Tuesday, December 10, 2013

Texas $1.75M TEFT Grant To Minimus Spine

Minimus Spine, Inc. received a Texas Emerging Technologies Fund (TEFT) grant of $1.75 million to help commercialize non-surgical spinal disk herniation technology.

Minimus maintains its corporate headquarters in Austin, Texas. They have been a leader in non-surgical solutions to back and spine conditions since 2006. They acquired two new patents issued in October 2013, increasing their bank of patents to five.

The latest patents involve emerging technology to improve on a non-surgical procedure for bulging or herniated disks that have been in use in Europe for the past 15 years. The new patents are hopeful for FDA approval for use in the US where the European technology has failed to meet FDA standards. The process involves injecting ozone into injured or degenerative disks in order to regenerate them, avoiding patients' need to have vertebrae surgically fused together.

Dr. David Hooper, PhD, founder and CEO of Minimus Spine, Inc. makes this claim about the patents:

“With five issued US patents, we continue to build protection around our approach to creating, measuring and delivering ozone for spinal injection. While many physicians and patients are excited by the international medical literature, it is understood that improvements to the existing ozone solutions are needed for wider adoption by the medical community. Our system addresses the drawbacks of the currently available technology."
The grant is for the commercialization of their TrioJection syringe cartridge to be used in these non-surgical procedures. The company is working closely with researchers and students at Texas A & M University, who has been at the forefront of recent TEFT and STEM grants. TAMU and Minimus continue work towards making the product available on the market in the near future.

Of the TEFT investment, Dr. Hooper stated:

 "We are pleased to have the state of Texas as an investor in our company and vision. This funding will enable us to build upon the successes we have had this year, support our first clinical work in Europe and pave the way for future growth. Austin has a strong entrepreneurial culture and is home to a number of successful spine companies. There is a great deal of local talent. We look forward to growing the business in Austin, but most importantly, improving the lives of patients with our innovative approach to ozone as a therapeutic modality."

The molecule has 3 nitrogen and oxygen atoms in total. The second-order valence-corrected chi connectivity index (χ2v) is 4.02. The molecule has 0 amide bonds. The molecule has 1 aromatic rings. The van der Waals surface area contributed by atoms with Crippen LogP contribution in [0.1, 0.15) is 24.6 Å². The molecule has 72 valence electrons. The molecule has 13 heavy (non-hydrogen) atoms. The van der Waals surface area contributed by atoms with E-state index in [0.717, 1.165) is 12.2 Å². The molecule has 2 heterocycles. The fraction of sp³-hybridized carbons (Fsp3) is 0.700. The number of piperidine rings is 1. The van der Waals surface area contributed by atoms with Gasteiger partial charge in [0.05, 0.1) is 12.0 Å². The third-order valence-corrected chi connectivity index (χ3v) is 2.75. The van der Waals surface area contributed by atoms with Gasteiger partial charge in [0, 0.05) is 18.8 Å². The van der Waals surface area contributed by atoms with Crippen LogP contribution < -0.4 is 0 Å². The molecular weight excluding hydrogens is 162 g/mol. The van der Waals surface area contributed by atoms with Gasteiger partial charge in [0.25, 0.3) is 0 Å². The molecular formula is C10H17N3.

In presenting the grant to Minimus, Governor Rick Perry had the following remarks:

"Texas continues to foster an environment that encourages world class companies and researchers to develop technologies that have a profound impact on people's lives around the world. Minimus Spine's innovative medical application technology has the potential to provide a new treatment option for spinal disorders, and further strengthens the culture of innovation we've fostered in the Lone Star State."

This latest TEFT grant comes with a year of accolades and successes for Texas businesses and the state's economic policies. In a country where only 1.8 million jobs have been created in the past 4 years but 11 million people have "gone Galt", retired early or sought out Social Security Disability Insurance rather than work, Texas has led the way in job creation and economic stability.

Milken University recently named several Texas cities as among the best cities for economic performance and business opportunities:

"This year's Best Performing City, Austin, is a case study in concocting the proper recipe for economic vitality. A rising technology center, it is creating high-quality jobs that improve the region's overall wage structure."

Out of Milken's top 25 best performing cities, seven are in Texas. Texas is the only state with three in the top ten. Houston ranked 8th and Dallas ranked 7th. San Antonio Texas ranked 12th in the nation. Fort Worth, Laredo, and Corpus Christi also made the top 25 list.

Of Milken's findings, Governor Perry stated:

"The Lone Star State continues to set a national example for job creation thanks to our model of low taxes, smart regulations and fair courts. Combined with a highly skilled workforce prepared to take on new challenges in a diverse array of industries, these principles continue to make Texas the best state in the nation to live, work, raise a family and run a business."